In today's edition:
- India: Orissa Victims Evicted from Homes
- Study: Americans Know Fewer Evangelicals than Homosexuals
- Nepal: New Hope for Religious Freedom?
- Judge OKs Church Ban for Autistic Boy
India: Victims of Orissa Evicted from Homes
Compass Direct News reports that at least 36 Christian families whose houses were burned during Christmas season violence in Orissa’s Kandhamal district have been evicted from their damaged homes. The tribal (aboriginal) Christian families were still living in the houses, which were being repaired after Hindu extremists torched them during a weeklong spate of violence that began on December 24. The Christians had been living in the houses for four decades, according to the Global Council of Indian Christians (GCIC). The Kandhamal district administration demolished the 26 houses in which 36 Christian families were living in Barakhama village on June 24, said Dr. Sajan K. George, GCIC national president. He said the timing of the demolition indicated that the administration gave in to pressure from Hindu extremists. “It is also a sign of the fact that normalcy has not returned,” he said, “and extremists are still threatening Christians with attacks in Kandhamal.”
Study: Americans Know Fewer Evangelicals than Homosexuals
According to a recent study, Americans are more likely to know a gay or lesbian person than an evangelical, the Christian Post reports. Conducted by Ellison Research, the study found that only 24 percent of Americans who say they are not evangelical know an evangelical very well, compared to 53 percent who say they know a homosexual person very well. These numbers are more startling when contrasted with demographics statistics: Ron Sellers, president of Ellison Research, noted that homosexuals are estimated to comprise less than 10 percent of the population, while 17 percent of Americans describe themselves as evangelical. "Is this because homosexuals are more open than evangelicals about who they are? Because Americans are more open to knowing a homosexual than an evangelical? Because evangelicals themselves are less likely to reach into the broader community to form relationships?" Sellers asked. "These questions are certainly open to debate."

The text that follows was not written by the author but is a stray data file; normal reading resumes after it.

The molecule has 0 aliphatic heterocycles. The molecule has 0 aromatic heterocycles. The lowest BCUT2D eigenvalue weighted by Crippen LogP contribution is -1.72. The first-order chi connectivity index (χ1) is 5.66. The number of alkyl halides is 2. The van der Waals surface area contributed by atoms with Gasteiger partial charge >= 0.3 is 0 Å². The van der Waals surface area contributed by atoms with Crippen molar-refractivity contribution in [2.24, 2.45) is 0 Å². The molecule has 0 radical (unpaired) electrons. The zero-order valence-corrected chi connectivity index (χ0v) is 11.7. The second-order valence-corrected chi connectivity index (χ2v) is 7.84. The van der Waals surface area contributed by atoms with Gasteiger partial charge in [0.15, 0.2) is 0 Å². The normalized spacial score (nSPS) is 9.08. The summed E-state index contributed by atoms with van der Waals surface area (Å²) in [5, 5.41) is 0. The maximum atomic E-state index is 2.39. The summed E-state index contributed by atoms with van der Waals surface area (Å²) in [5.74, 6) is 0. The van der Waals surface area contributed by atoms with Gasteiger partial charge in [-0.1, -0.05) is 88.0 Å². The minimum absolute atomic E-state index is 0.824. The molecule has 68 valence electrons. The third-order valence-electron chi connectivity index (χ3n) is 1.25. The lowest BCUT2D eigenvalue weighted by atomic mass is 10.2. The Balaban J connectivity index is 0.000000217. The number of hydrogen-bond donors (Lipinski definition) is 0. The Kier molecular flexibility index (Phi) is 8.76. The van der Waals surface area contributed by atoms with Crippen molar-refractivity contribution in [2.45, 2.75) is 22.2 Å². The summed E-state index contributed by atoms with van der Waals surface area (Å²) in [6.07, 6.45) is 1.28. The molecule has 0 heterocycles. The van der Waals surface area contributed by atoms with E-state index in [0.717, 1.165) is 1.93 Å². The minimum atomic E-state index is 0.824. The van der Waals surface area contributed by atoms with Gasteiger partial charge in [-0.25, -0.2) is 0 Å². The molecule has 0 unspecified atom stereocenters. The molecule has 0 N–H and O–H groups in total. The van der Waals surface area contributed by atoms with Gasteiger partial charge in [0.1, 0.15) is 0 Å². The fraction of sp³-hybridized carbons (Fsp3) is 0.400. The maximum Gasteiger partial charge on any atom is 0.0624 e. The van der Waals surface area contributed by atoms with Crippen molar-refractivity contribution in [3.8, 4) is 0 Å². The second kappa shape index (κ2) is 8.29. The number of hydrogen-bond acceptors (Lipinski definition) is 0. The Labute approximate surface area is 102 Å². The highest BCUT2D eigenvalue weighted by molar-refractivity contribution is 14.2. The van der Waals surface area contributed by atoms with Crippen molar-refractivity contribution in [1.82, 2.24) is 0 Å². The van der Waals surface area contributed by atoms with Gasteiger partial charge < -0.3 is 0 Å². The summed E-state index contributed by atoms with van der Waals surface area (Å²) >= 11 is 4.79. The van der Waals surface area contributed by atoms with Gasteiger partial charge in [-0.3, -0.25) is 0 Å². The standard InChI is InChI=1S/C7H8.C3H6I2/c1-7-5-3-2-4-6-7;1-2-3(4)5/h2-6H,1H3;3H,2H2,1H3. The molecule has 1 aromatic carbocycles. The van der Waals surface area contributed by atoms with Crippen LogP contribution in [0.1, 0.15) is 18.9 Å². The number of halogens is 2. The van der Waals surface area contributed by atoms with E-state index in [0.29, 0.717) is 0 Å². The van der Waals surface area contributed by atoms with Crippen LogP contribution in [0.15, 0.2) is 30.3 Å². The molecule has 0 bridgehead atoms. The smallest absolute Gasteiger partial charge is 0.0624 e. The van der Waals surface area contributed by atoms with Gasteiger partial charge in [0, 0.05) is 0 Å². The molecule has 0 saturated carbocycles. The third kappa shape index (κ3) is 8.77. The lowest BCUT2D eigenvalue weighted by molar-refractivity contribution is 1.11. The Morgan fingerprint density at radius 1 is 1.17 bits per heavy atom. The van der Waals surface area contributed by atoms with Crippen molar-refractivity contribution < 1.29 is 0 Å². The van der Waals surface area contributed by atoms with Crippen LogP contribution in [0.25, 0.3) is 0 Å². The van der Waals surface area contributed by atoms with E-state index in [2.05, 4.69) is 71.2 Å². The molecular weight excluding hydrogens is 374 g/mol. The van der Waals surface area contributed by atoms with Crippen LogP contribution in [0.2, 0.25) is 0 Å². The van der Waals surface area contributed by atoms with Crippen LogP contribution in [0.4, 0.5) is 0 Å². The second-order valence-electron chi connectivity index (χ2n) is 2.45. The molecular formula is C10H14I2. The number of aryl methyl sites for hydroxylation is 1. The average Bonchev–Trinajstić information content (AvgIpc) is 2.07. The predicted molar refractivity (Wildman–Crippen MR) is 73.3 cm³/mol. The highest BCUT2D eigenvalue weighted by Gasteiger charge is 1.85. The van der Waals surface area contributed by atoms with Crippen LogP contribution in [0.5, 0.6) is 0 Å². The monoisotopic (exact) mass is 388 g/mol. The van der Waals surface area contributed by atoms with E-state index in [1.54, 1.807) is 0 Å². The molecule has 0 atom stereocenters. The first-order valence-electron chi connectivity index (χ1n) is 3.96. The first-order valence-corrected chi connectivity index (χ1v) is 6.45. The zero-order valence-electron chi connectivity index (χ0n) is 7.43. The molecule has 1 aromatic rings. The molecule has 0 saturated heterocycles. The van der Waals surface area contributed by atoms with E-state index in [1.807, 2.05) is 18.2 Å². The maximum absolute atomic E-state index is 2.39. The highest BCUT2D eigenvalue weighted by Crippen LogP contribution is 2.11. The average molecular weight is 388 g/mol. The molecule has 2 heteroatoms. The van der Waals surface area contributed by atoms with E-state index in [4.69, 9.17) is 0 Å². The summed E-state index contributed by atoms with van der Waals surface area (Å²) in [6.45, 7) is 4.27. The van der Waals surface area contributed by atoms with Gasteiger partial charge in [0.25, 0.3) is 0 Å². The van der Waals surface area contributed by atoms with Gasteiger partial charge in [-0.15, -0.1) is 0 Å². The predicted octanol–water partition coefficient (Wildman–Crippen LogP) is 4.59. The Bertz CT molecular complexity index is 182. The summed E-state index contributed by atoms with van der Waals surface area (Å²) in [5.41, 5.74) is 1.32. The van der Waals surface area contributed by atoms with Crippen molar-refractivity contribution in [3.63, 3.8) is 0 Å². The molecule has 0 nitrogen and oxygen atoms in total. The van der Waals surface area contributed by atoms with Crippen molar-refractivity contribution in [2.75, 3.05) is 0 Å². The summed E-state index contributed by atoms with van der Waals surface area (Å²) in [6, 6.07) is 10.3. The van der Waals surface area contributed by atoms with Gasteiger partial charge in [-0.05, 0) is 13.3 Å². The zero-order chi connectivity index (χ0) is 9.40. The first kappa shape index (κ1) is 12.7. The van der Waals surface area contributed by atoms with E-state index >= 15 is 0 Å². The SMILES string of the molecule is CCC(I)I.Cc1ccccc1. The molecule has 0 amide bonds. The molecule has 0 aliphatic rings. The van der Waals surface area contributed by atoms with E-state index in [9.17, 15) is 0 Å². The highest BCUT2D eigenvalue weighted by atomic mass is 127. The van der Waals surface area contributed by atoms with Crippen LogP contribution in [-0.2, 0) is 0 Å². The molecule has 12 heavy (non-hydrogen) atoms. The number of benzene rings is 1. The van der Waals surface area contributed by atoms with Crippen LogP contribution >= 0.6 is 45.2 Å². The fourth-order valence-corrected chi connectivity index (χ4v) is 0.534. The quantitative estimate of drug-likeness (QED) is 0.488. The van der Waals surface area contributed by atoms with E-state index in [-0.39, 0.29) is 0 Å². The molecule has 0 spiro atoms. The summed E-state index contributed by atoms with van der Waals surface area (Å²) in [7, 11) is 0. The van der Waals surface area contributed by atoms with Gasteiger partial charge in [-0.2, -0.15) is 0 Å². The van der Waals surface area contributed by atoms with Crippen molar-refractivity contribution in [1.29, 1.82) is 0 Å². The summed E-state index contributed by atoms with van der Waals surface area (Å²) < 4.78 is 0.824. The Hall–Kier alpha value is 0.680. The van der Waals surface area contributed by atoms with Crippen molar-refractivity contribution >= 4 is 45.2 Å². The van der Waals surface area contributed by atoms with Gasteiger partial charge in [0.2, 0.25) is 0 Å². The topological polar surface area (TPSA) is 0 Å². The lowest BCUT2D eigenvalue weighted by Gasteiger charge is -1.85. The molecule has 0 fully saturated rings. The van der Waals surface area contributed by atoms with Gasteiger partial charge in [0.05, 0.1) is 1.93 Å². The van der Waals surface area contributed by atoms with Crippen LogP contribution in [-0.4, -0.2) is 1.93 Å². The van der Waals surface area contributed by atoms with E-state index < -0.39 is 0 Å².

Nepal: New Hope for Religious Freedom?
According to ASSIST News Service, Christian leaders in Nepal have reported persecution at the hands of Maoist guerrillas, as well as Hindu militants. Now, they are praying the new republic will guarantee their basic human rights. According to ChristianityToday.com, the republic has given a significant role to former Maoist guerrillas who fought a ten-year insurgency against thegovernment. The fighting left 12,000 dead and displaced 100,000. The Maoists now hold about one third of the seats in the new parliament. Release International reports that guerrillas have repeatedly threatened pastors and tried to close churches, and some of Nepal's tiny Christian minority say their homes and churches were destroyed by the Maoist guerrillas. They were often targeted for opposing atheism and refusing to join the Maoist movement. While Christianity is spreading, the challenge remains for Nepals new rulers to allow Christians to worship and evangelize freely, especially as they are challenged by radical Hindus.
Judge OKs Church Ban for Autistic Boy
The Associate Press reports that a judge has upheld a restraining order against a 13-year-old autistic boy that prevents him from attending a northern Minnesota church. Todd County District Judge Sally Ireland Roberts called Adam Race's behavior at the Church of St. Joseph "repeated, unwanted and intrusive," constituting "harassment." Adam's mother, Carol Race, intends to continue the legal fight. "I thought it would be possible I would lose on some things, but I'm surprised that so many of the points in the judgment were based on hearsay," Race said, referring to the testimony of the Rev. Daniel Walz, the parish priest. In requesting the restraining order, Walz said 225 lb., 6 foot tall Adam has nearly knocked people over, urinates due to incontinence, and needs to be restrained by having his hands or feet bound. His mother said these claims are exaggerated.